Tired, excited and nervous! After weeks of long hours creating this year’s programme, I, along with the entire team are eager to go live on SPF TV and Oireachtas TV with 6 days and nights of entertainment, from 12th March.  We are under pressure in this final week to ensure this new technical adventure for the Festival runs smoothly and that the audience will enjoy the 300+ shows we have created especially for TV. 

What does your job and the St Patrick’s Day festival mean to you?
I genuinely feel honoured to be in this role and work with a Festival team who are equally as passionate and dedicated as I am.  To work in a role that you love brings a joy and energy to my life, which I am grateful for.  I love working with creatives, and I see my role in their process as part of the Festival is to support them in the realisation of their ideas. We have a world class marketing and production team who are on hand to mind and amply the work of these creatives, and when it all comes together of the Festival week, it brings such joy and pride, and that to me is a worthwhile job. On the flipside, we find the gems that I know the public should experience.  It is also our remit to honour our National Day, to celebrate Irishness, inclusivity and acceptance in our society and I want to see everyone represented on that (virtual) stage.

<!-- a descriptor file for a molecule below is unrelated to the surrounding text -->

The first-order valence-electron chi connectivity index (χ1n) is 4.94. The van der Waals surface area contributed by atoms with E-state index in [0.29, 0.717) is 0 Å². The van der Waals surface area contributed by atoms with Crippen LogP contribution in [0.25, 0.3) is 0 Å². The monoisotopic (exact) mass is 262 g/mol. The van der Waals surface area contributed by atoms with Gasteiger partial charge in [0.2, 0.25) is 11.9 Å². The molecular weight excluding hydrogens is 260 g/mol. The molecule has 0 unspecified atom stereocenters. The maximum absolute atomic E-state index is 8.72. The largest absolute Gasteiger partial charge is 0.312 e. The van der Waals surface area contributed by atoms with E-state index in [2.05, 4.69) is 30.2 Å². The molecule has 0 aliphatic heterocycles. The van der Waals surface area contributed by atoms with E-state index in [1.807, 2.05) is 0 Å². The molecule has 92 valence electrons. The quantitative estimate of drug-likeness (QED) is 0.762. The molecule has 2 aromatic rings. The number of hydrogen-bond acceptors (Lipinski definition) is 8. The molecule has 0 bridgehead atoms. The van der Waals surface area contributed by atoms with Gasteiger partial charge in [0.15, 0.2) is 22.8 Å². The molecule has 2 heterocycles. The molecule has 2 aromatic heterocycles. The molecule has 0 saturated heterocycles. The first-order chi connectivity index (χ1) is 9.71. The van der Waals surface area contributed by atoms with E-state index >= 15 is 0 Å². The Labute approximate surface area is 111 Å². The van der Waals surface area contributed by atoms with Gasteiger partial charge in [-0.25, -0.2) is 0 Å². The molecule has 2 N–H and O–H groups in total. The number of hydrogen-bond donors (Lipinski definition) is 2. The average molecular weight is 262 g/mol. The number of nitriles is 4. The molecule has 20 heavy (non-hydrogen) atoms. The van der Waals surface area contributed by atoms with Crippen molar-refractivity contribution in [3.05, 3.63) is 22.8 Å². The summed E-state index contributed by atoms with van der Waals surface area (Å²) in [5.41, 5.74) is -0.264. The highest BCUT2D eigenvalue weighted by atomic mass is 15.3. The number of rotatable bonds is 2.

How has working remotely changed your day-to-day?
I enjoy working from home. I have two young children so I find I have more time for them and for work by being able to jump onto my desk first thing in the morning, cutting out the commuting time to and from work each day. 

It is our remit to honour our National Day, to celebrate Irishness, inclusivity and acceptance in our society. I want to see everyone represented on that (virtual) stage.

How have you found engaging with artists around the country, and world, this last year?
More than ever the artists have been eager to take the opportunity to work during this pandemic, they are thrilled with the opportunity to create new pieces with our funding from the Department of Tourism, Arts, Culture, Media and Sport.  Through a curated programme we have invited artists living all over the country to participate by filming themselves perform in their hometown, while also showing the world how and where they live and work.

Any acts you are particularly excited about?